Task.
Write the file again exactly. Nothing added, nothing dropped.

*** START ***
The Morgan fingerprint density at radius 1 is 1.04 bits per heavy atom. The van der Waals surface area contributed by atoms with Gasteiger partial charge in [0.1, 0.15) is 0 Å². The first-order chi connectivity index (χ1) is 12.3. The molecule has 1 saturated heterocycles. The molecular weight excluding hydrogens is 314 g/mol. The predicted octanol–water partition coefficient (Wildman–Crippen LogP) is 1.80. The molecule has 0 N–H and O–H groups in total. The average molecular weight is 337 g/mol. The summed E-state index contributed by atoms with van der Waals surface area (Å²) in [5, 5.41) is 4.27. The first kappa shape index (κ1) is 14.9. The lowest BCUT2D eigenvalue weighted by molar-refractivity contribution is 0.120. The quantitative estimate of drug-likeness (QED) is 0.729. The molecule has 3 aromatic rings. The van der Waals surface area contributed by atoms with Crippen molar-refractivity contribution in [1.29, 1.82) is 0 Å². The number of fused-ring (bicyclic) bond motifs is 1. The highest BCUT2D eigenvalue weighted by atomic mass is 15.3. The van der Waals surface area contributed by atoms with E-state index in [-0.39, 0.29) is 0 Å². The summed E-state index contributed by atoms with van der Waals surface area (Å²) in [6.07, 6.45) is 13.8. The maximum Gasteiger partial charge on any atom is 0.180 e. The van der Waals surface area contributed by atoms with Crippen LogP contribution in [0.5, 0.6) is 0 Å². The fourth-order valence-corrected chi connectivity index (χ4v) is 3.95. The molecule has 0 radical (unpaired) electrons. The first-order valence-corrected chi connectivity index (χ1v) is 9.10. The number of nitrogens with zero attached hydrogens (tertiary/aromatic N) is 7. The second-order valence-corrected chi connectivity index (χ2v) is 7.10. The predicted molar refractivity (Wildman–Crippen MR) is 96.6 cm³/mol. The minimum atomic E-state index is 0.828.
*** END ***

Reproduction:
The Morgan fingerprint density at radius 1 is 1.04 bits per heavy atom. The van der Waals surface area contributed by atoms with Gasteiger partial charge in [0.1, 0.15) is 0 Å². The first-order chi connectivity index (χ1) is 12.3. The molecule has 1 saturated heterocycles. The molecular weight excluding hydrogens is 314 g/mol. The predicted octanol–water partition coefficient (Wildman–Crippen LogP) is 1.80. The molecule has 0 N–H and O–H groups in total. The average molecular weight is 337 g/mol. The summed E-state index contributed by atoms with van der Waals surface area (Å²) in [5, 5.41) is 4.27. The first kappa shape index (κ1) is 14.9. The lowest BCUT2D eigenvalue weighted by molar-refractivity contribution is 0.120. The quantitative estimate of drug-likeness (QED) is 0.729. The molecule has 3 aromatic rings. The van der Waals surface area contributed by atoms with Crippen molar-refractivity contribution in [1.29, 1.82) is 0 Å². The number of fused-ring (bicyclic) bond motifs is 1. The highest BCUT2D eigenvalue weighted by atomic mass is 15.3. The van der Waals surface area contributed by atoms with E-state index in [-0.39, 0.29) is 0 Å². The summed E-state index contributed by atoms with van der Waals surface area (Å²) in [6.07, 6.45) is 13.8. The maximum Gasteiger partial charge on any atom is 0.180 e. The van der Waals surface area contributed by atoms with Crippen LogP contribution in [0.5, 0.6) is 0 Å². The fourth-order valence-corrected chi connectivity index (χ4v) is 3.95. The molecule has 0 radical (unpaired) electrons. The first-order valence-corrected chi connectivity index (χ1v) is 9.10. The number of nitrogens with zero attached hydrogens (tertiary/aromatic N) is 7. The second-order valence-corrected chi connectivity index (χ2v) is 7.10. The predicted molar refractivity (Wildman–Crippen MR) is 96.6 cm³/mol. The minimum atomic E-state index is 0.828.